By Scott Meacham
Copyright © 2017, The Oklahoma Publishing Co.
We live in a knowledge-dependent economy.
The Oklahoma School of Science and Mathematics (OSSM), is one of the best pipelines in the country for the STEM (science, technology, engineering, and math) talent that is at the core of innovation and entrepreneurship.
The school is inspiring; the students amazing. I am a huge fan.
Last month, I emceed an OSSM fundraising dinner — the cumulative budget cuts to education funding are having a terrible impact on schools across the state — especially when it comes to attracting and retaining scarce and highly sought after teachers in science and math.
Geoffrey Beach, associate professor in MIT’s Department of Materials Science and Engineering, was the keynote speaker. Geoff’s story, while fairly atypical for a boy who grew up in Fort Gibson, is fairly typical for OSSM graduates.
Young Geoff loved being outside and building things with his hands. Those “things” became model rockets — some 50 or more. Geoff took all the science and math he could at Fort Gibson. When OSSM was just being established, representatives came to Geoff’s school to recruit. He was mesmerized.
“Fort Gibson was wonderful. I loved the school and my teachers, but there weren’t a lot of people like me with that kind of interest,” Geoff said. “Going to OSSM, I realized that there are lots of people like me. The kind of opportunity you have there in science — taking college level classes in whatever you want — there was no limit. To have that in Oklahoma is just extraordinary.”
Geoff went from OSSM to Caltech, earned his Ph.D. at the University of California, and joined the MIT faculty in 2008. When he describes his work today, he modestly says that “We are creating new materials that don’t exist in nature.”
In reality, Geoff and his team are at the leading edge of materials science, using magnetics and nanotechnology to build new materials atom by atom to overcome limitations and solve problems that couldn’t be solved before.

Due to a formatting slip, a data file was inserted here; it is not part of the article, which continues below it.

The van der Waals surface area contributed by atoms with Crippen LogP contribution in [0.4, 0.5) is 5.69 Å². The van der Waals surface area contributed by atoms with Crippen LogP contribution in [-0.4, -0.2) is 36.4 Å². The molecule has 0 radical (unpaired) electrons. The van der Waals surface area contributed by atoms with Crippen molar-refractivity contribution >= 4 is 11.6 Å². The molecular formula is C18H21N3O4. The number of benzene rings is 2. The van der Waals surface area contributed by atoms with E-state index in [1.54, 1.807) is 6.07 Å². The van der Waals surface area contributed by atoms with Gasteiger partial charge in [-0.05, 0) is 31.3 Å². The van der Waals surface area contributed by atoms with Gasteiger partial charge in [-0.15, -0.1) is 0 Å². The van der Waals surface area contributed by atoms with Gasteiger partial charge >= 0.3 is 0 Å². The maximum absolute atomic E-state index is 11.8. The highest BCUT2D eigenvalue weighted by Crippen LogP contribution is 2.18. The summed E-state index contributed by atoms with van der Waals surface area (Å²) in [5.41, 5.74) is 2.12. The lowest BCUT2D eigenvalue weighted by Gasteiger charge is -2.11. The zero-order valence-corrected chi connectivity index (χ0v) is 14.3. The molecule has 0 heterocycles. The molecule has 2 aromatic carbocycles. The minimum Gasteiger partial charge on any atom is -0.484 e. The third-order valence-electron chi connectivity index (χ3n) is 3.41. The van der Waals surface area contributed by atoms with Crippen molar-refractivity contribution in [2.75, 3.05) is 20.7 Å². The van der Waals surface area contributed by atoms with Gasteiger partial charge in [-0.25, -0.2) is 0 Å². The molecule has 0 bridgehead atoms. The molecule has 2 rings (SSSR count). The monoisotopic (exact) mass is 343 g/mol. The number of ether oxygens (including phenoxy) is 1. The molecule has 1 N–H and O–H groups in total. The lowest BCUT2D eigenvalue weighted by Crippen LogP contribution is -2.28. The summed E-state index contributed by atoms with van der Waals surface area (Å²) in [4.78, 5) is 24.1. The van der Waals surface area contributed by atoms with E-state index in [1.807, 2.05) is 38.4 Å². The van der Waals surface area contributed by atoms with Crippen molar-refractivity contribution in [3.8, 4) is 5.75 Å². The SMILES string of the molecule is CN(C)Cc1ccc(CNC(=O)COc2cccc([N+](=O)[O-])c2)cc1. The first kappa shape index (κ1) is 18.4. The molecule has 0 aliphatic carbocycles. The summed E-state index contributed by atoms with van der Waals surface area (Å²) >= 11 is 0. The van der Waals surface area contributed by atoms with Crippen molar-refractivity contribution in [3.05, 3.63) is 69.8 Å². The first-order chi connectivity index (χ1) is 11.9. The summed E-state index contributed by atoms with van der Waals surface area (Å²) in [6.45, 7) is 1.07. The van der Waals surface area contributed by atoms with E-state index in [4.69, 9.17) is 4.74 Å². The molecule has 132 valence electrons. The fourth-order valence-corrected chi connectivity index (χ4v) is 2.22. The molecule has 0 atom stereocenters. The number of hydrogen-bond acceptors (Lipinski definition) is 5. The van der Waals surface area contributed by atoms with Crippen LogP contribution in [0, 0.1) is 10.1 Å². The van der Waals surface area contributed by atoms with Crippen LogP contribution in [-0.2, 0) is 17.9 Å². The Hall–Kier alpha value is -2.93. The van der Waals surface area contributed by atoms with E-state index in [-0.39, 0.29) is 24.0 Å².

Talk to any OSSM graduate, from someone recent or a scientist like Geoff who attended when the campus was just an empty field, and they will tell you that the knowledge and rigor of OSSM changed their lives.
More than 85 percent of OSSM alumni are remaining in technical or scientific fields for their career pursuit. Of those who have completed their higher education and are working, about half remain in Oklahoma. The other half, like Geoff, take opportunities somewhere else, and that has a multiplier effect.
OSSM graduates all over the country serve as anchor points and ambassadors for Oklahoma’s world class research institutions, our business-friendly environment, and the support and capital that’s available here for entrepreneurs.
“The thing that Oklahoma may not be publicized for is math, science, and innovation. But those of us from Oklahoma who pursue careers outside the state can describe the great things that are going on back home,” Geoff said. “We may have colleagues who have a great idea, and we can say, take it to Oklahoma. There’s a lot going on and there’s a lot of opportunity.”
Someday Oklahoma may just have a Nobel Prize winner in science and that winner may just be someone like Geoff who started in Fort Gibson and ended up at MIT because of the opportunities afforded to them by OSSM.
Scott Meacham is president and CEO of i2E Inc., a nonprofit corporation that mentors many of the state’s technology-based startup companies. i2E receives state support from the Oklahoma Center for the Advancement of Science and Technology and is an integral part of Oklahoma’s Innovation Model. Contact Meacham at i2E_Comments@i2E.org.